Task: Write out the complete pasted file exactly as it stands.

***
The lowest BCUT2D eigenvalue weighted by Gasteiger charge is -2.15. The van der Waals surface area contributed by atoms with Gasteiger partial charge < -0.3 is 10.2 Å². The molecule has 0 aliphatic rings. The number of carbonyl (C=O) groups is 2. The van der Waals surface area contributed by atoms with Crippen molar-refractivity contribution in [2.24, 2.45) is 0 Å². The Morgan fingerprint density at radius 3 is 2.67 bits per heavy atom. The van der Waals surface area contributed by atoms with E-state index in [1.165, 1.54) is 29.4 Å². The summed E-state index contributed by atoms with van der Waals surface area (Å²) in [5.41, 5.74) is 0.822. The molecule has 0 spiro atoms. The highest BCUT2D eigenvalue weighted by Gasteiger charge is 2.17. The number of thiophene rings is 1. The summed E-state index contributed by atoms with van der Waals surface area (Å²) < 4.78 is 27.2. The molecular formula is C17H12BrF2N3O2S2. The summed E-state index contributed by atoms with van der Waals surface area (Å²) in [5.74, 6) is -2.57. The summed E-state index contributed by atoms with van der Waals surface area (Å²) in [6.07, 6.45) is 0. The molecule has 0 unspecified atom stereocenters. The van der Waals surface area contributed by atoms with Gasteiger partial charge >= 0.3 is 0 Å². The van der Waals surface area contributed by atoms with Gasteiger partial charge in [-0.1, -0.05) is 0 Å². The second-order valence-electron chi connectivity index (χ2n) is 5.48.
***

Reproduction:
The lowest BCUT2D eigenvalue weighted by Gasteiger charge is -2.15. The van der Waals surface area contributed by atoms with Gasteiger partial charge < -0.3 is 10.2 Å². The molecule has 0 aliphatic rings. The number of carbonyl (C=O) groups is 2. The van der Waals surface area contributed by atoms with Crippen molar-refractivity contribution in [2.24, 2.45) is 0 Å². The Morgan fingerprint density at radius 3 is 2.67 bits per heavy atom. The van der Waals surface area contributed by atoms with E-state index in [1.165, 1.54) is 29.4 Å². The summed E-state index contributed by atoms with van der Waals surface area (Å²) in [5.41, 5.74) is 0.822. The molecule has 0 spiro atoms. The highest BCUT2D eigenvalue weighted by Gasteiger charge is 2.17. The number of thiophene rings is 1. The summed E-state index contributed by atoms with van der Waals surface area (Å²) < 4.78 is 27.2. The molecular formula is C17H12BrF2N3O2S2. The summed E-state index contributed by atoms with van der Waals surface area (Å²) in [5.74, 6) is -2.57. The summed E-state index contributed by atoms with van der Waals surface area (Å²) in [6.07, 6.45) is 0. The molecule has 0 unspecified atom stereocenters. The van der Waals surface area contributed by atoms with Gasteiger partial charge >= 0.3 is 0 Å². The van der Waals surface area contributed by atoms with Gasteiger partial charge in [-0.1, -0.05) is 0 Å². The second-order valence-electron chi connectivity index (χ2n) is 5.48.